Will was called away and Kate stayed behind to clean up the kitchen and said to the cat, “I'd better get use to these interruptions if I am to be a clergyman's wife. I just wish Will would give me that ring he has been carrying around with him all this time.”
Alma and Melvin had been inseparable since the day they met in the vicar's office. Melvin stopped by to escort her to the Founder's Day picnic. Excitement spread through the whole town. Other than Independence Day and Christmas, the Founder's Day Picnic was the biggest event in Camden Corners. Alma's picnic lunch consisted of fried chicken, potato salad, cucumbers and tomatoes from the garden and two pieces of chocolate cake with fudge frosting. She also carried along her entry for the pie bidding contest, a strawberry pie brimming over with strawberries picked just this morning. Melvin's mouth was watering. He loved sweets of any kind and Alma was very good at making his favorites. He wondered why it took him so long to find a companion and then realized he was just waiting for Alma to come into his life. Alma was proud walking arm in arm with Melvin. Her dear Harlan passed away just before Vicar Will became pastor of St. Peter's Church. Harlan was the head caretaker of the church and planted many of the trees that were towering over the grounds now. It never occurred to Alma that anyone would be taking Harlan's place in her life and in her heart. Somehow she knew he would approve of her choice in Melvin. Harlan had a sweet tooth too and Alma loved baking. The vicar was much too conscious of his waistline and never had seconds of Alma's delicious treats.
As promised, everyone was having a wonderful time at the picnic. Cody and April came in a close second in the three legged race. They were beaten by Joe and Diana as Iris watched them rolling over with laughter.
Oscar, Chris Pringle, Doc McMillan and Isaac Nichols strolled through the picnickers in their Barber Shop Quartet garb singing in beautiful harmony.
Croquet and horseshoe games were being played all over the park. Some of the older fellows found a nice big tree and set up their checkers game. Kate and the vicar organized relay races for every age group. Sounds of laughter could be heard throughout the park. April Hawthorne's blueberry pie turned out very nicely and Cody bid a whole day's pay on it.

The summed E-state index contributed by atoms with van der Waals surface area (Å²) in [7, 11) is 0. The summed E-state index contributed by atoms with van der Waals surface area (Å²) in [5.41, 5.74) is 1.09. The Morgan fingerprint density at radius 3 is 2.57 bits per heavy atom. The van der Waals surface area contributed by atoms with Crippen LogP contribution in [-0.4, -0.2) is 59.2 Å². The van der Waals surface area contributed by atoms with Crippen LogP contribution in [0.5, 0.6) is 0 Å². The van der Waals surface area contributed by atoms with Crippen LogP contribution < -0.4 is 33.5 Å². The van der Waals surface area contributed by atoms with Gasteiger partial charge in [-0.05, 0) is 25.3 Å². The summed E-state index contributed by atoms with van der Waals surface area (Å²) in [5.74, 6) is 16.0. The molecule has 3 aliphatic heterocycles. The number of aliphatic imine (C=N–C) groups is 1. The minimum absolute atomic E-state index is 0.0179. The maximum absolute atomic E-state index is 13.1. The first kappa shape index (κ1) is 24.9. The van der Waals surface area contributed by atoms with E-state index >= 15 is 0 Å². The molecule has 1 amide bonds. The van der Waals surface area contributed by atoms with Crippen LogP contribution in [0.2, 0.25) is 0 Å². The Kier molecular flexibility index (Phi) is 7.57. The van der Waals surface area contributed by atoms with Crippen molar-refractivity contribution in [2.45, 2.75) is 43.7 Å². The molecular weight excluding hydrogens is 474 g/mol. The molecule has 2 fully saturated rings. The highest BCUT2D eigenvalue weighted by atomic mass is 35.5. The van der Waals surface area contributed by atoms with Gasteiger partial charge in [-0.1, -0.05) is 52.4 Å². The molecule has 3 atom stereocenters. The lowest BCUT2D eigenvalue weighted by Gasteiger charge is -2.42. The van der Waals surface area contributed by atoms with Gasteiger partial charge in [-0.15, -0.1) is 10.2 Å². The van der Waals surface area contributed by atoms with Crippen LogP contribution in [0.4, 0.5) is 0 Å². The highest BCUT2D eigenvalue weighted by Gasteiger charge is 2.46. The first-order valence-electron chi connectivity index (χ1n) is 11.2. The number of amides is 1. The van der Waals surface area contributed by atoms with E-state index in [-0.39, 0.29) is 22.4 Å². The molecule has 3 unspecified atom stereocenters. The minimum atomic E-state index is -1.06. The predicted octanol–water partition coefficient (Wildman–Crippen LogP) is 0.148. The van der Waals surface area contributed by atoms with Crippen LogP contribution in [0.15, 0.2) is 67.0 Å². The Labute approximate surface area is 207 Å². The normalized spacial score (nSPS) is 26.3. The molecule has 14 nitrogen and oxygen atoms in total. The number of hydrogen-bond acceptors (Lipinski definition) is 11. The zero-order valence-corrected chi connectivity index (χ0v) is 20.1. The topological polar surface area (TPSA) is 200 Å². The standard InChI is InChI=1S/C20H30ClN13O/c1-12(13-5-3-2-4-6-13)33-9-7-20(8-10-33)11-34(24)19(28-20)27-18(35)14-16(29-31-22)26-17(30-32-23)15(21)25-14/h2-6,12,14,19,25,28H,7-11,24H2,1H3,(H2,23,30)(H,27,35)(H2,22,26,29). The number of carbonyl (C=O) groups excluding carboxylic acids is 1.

The sky began to turn a little dark and everyone started packing up after a long and happy day. Iris, Timmy Hawthorne and some of the Burke and Mackenzie children were playing tag down by the lake. Nettie found Cody and asked him to run quickly to the lake to bring Iris to her mother. He started toward the lake and April followed along with him. Just as they approached Iris and the rest of the youngsters, the sky turned very dark.
Nettie, who was watching from the picnic area had a terrible sinking feeling. She remembered looking into the crystal ball a few days ago and it looked just like the dark sky above. Oscar felt it too and wrapped his arms around Nettie. Within the next few seconds a bolt of lightning shot through the sky to where Iris was standing and struck her. Nettie screamed as Iris fell to the ground. Cody ran to her and very calmly got down on his knees and pressed gently on her chest stopping and starting and covering her mouth with his began breathing air into her little lifeless body. Diana and Joe came running.
“What are you doing to my baby?” she yelled at Cody who was continuing with this strange procedure.
She and Joe both tried to reach their daughter but their legs seemed to be glued to the ground. Doc McMillan looked on in amazement. He didn't know what Cody was doing but he could see the little girl start to move and then cry out. Cody leaned back and Iris looked over at Diana.